Emilie Bujès of Visions du Réel explained her selection rationale, as practised by her and five fellow programmers. The selection is largely made from 3000 submissions, each of which is watched and reported on, she said. Newcomer discovery is a priority.

“In our case the process is very democratic – [but] of course it is not a flawless process. I think that we are all very aware that these processes are complicated. It is a lot of films and it is hard to be always sure that you don’t miss something that might have been relevant or interesting for the programme.”


“Either you have a very large pre-selection committee that is composed of many people from many different backgrounds, and each film is going to watched by two people and they do the first sorting, and then they bring it to the second group, the selection committee,” she continued robustly.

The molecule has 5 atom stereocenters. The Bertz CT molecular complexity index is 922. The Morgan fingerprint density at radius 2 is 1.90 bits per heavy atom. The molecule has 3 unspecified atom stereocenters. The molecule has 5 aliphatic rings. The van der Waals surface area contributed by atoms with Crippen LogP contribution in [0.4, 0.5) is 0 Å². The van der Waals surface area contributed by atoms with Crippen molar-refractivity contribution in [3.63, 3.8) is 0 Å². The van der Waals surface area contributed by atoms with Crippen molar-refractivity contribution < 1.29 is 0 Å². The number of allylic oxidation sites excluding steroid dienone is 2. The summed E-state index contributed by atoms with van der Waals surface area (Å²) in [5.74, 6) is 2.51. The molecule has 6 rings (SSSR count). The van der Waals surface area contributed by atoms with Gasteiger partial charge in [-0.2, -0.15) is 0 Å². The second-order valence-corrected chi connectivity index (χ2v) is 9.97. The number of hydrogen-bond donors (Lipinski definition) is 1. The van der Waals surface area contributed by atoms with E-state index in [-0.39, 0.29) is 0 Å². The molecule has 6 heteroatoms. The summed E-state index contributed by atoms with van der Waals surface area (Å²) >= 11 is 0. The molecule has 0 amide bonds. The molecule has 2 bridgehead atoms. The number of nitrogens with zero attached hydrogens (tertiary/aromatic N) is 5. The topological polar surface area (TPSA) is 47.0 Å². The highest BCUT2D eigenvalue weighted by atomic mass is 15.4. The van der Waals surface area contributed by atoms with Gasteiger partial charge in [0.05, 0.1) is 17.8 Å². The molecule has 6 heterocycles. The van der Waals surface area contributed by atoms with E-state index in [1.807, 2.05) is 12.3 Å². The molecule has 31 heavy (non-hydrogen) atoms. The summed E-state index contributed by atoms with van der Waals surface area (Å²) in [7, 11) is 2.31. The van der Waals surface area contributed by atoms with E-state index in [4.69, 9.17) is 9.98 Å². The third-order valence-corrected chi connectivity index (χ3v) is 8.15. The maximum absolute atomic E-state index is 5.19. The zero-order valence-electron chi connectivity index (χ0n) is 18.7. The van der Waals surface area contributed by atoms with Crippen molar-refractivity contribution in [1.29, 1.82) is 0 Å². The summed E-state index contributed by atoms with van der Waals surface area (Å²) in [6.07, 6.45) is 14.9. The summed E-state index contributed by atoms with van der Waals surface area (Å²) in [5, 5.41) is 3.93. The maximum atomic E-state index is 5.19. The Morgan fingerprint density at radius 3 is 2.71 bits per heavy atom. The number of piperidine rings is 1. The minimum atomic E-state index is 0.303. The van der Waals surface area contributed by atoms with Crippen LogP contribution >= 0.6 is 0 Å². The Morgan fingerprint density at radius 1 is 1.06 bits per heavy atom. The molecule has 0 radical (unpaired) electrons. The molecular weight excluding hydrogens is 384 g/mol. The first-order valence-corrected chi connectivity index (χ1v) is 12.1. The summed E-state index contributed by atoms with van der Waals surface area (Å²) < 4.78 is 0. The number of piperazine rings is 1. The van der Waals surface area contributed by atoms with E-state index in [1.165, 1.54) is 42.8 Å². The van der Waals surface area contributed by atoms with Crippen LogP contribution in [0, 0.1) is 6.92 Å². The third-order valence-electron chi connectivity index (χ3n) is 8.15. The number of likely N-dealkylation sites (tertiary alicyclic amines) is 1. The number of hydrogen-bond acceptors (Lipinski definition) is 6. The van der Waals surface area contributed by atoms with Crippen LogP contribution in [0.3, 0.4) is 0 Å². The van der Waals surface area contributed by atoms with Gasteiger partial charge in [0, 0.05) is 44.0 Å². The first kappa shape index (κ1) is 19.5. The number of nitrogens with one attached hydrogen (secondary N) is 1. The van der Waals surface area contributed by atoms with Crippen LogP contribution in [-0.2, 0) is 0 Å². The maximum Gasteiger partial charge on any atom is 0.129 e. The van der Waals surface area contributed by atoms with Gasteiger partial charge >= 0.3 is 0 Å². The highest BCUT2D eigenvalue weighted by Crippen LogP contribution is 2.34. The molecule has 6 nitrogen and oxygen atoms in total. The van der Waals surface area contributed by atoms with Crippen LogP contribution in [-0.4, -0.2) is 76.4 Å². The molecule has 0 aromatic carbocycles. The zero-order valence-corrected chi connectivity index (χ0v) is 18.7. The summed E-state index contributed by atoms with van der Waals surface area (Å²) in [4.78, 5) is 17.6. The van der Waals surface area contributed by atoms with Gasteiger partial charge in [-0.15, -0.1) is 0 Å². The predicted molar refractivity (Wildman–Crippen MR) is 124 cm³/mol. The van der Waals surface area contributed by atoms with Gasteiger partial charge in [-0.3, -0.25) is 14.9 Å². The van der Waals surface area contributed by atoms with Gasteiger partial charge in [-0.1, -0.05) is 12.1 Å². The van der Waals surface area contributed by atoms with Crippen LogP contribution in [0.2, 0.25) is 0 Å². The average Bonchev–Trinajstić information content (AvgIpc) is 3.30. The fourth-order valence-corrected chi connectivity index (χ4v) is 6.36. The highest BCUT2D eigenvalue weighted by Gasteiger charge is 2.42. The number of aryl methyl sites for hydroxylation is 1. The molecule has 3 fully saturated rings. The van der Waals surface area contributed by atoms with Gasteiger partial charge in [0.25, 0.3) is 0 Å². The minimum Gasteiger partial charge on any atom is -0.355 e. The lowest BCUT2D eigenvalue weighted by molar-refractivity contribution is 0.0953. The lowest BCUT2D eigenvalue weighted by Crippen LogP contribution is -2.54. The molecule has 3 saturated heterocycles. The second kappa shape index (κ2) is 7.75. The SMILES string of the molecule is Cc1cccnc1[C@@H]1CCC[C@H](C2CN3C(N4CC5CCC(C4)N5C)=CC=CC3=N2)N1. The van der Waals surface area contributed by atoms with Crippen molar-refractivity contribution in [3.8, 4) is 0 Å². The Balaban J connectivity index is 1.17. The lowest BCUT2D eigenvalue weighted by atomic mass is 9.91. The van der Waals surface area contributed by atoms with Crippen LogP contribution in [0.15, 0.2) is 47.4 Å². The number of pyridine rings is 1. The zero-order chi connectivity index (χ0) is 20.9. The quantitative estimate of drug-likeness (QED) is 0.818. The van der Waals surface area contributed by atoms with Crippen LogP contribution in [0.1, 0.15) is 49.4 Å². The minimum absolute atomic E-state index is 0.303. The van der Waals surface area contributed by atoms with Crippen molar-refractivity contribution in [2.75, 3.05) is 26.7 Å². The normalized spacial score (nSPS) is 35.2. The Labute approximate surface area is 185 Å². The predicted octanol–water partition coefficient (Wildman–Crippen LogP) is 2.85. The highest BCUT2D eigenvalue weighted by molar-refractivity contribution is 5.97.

“Or you go for a strategy [as at Visions] with a smaller group… Each will have to watch 800 or 1000 films, and will have to write up texts [on each], and has to be in Nyon for several weeks… If I want to work with someone that is based in another country very far [away] then I will have to change this process, and so far I am happy with the process because so far it has allowed us to do a good job.” 


“Of course it is a political question, and again I am aware it is not flawless because of course we are coming with our background which is not the same as the background of someone coming from another country or context. But it is hard and tough work, and it is difficult [for me] to imagine doing everything remotely as well.”


Asako Fujioka, board member and former programmer of Yamagata IDFF (Japan) was next to explain her rationale, pointing out that only half the selections for the festival are new films. Much of the programme is made up of retrospectives, including historical and regional focusses (such as on Oceania, films from North East India and Iran).